Principled: Verone Kennedy M.S.Ed. '00
Between classes, the halls of the Granville T. Woods School for Science and Technology—also known as M.S. 584—look like those of a typical middle school: empty, fluorescent-lit, with shiny floors and brightly-colored walls. Diagrammed reports on the human digestive system have been carefully arranged on a bulletin board. Another showcases poetry from a language arts class: “My heart is strong./powerful and beautiful./My heart is strong.” What distinguishes the Woods School and the leadership of principal Verone Kennedy M.S. Ed. ’00, though, is the school’s unofficial motto, visible in multiple places: “Believe, then achieve at 584.”
photo by Andrew Lichtenstein ’88
In 2004, Kennedy established the middle school, located in Crown Heights, Brooklyn, fresh from his stint at the New York Leadership Academy, a rigorous program for New York City principals in the city’s most economically challenged neighborhoods. Kennedy and his team of educators focus on the holistic development—social, academic, physical, psychological, and ethical—of each and every one of the 300 children who walk the school’s halls.
“A lot of these kids are raising themselves,” says Kennedy. “They are walking around as big decision makers in their own lives.”
To address this issue, students meet every day in small groups to discuss real dilemmas they are facing—for example, whether or not to join a gang. They come away with the message that everything they do has a consequence, Kennedy explains, which encourages students to be more thoughtful about everyday choices.
Based on his own experiences growing up in Crown Heights, Kennedy is a firm believer that all students should have a comprehension of the world that is “greater than the five block radius between school and home.” He is committed to providing new opportunities for students, such as trips to the Harlem Studio or the Brooklyn Museum. During this year’s Scholar’s Week—where students create their own curriculum based on their interests—students experienced everything from extreme urban hiking to building electrical circuits to exploring careers.
First and foremost, though, Kennedy emphasizes keeping the culture of the school alive and positive: “We have to make kids want to try.” He speaks from experience. A self-described underachiever in high school, Kennedy had a pivotal experience in an art class: A teacher who knew nothing of his history focused instead on his natural talents—and the impact of her positive attention was profound. “She placed a real value on my work,” he says.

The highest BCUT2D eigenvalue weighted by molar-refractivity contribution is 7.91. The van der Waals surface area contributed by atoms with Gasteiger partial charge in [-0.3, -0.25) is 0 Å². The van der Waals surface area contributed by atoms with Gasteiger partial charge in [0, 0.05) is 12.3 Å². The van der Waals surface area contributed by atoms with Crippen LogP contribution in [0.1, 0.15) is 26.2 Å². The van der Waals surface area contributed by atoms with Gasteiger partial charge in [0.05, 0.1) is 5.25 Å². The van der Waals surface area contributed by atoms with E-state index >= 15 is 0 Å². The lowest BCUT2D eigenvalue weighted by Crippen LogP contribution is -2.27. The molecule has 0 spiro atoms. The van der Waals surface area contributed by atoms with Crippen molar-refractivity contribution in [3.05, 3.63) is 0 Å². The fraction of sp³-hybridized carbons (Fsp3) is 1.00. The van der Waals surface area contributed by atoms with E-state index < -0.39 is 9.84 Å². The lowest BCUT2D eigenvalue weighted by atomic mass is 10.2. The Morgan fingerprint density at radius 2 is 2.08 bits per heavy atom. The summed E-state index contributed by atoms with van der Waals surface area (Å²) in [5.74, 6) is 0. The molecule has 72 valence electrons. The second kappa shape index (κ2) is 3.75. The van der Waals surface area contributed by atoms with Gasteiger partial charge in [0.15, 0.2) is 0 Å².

From there, Kennedy made a conscious decision about the path he wanted to take in life, enrolling in the State University of New York at Old Westbury. One summer, his seasonal job as an urban park ranger brought him to classrooms across the city, where he found his true calling as a teacher. Since then, he has worn many different hats in the educational system, including as a teacher’s aide, staff consultant, and math coach.
Kennedy applied to SLC’s Art of Teaching graduate program after hearing his sister, Vandalyn Kennedy M.S. Ed. ’98, speak highly of her work at the College. In his first interview with program director Sara Wilford ’72, they spoke about “understanding the importance of looking at children as individuals and seeing them for who they are and what they bring to the table.” The Art of Teaching program resonated with Kennedy’s beliefs about turning students into lifelong learners: “The more you learn,” he explains, “the more you are capable of learning.”
By all accounts, Kennedy, who was profiled in Time earlier this year by Caroline Kennedy, is succeeding. His school’s overall test scores have increased every year, and this year, it had the biggest recorded improvement in math scores in the district. But perhaps even more telling are the testimonials he receives. This year, to celebrate his 40th birthday, his former students returned to tell him about the impact his dedication has had on their lives. One student recalled “the feeling of being loved and accepted” in Kennedy’s classroom. From the bright faces of the students today who flood the halls when the bell rings, it appears that not much has changed.
—Suzanne Guillette MFA ’05